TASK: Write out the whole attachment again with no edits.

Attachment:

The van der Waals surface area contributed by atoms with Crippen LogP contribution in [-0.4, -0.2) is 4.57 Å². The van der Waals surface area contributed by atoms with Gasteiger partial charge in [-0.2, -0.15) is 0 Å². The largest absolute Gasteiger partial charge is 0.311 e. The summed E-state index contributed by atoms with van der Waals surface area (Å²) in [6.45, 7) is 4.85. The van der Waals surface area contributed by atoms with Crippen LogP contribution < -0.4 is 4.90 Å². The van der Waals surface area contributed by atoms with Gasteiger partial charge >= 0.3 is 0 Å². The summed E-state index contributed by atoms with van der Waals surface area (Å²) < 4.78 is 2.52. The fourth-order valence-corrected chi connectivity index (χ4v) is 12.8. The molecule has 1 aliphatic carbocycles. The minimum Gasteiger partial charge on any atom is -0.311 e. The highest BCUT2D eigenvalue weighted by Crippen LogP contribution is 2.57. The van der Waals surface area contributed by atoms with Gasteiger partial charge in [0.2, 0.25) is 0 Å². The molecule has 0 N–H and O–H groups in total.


The van der Waals surface area contributed by atoms with Crippen LogP contribution in [-0.4, -0.2) is 4.57 Å². The van der Waals surface area contributed by atoms with Gasteiger partial charge in [-0.2, -0.15) is 0 Å². The largest absolute Gasteiger partial charge is 0.311 e. The summed E-state index contributed by atoms with van der Waals surface area (Å²) in [6.45, 7) is 4.85. The van der Waals surface area contributed by atoms with Crippen LogP contribution < -0.4 is 4.90 Å². The van der Waals surface area contributed by atoms with Gasteiger partial charge >= 0.3 is 0 Å². The summed E-state index contributed by atoms with van der Waals surface area (Å²) < 4.78 is 2.52. The fourth-order valence-corrected chi connectivity index (χ4v) is 12.8. The molecule has 1 aliphatic carbocycles. The minimum Gasteiger partial charge on any atom is -0.311 e. The highest BCUT2D eigenvalue weighted by Crippen LogP contribution is 2.57. The van der Waals surface area contributed by atoms with Gasteiger partial charge in [0.2, 0.25) is 0 Å². The molecule has 0 N–H and O–H groups in total.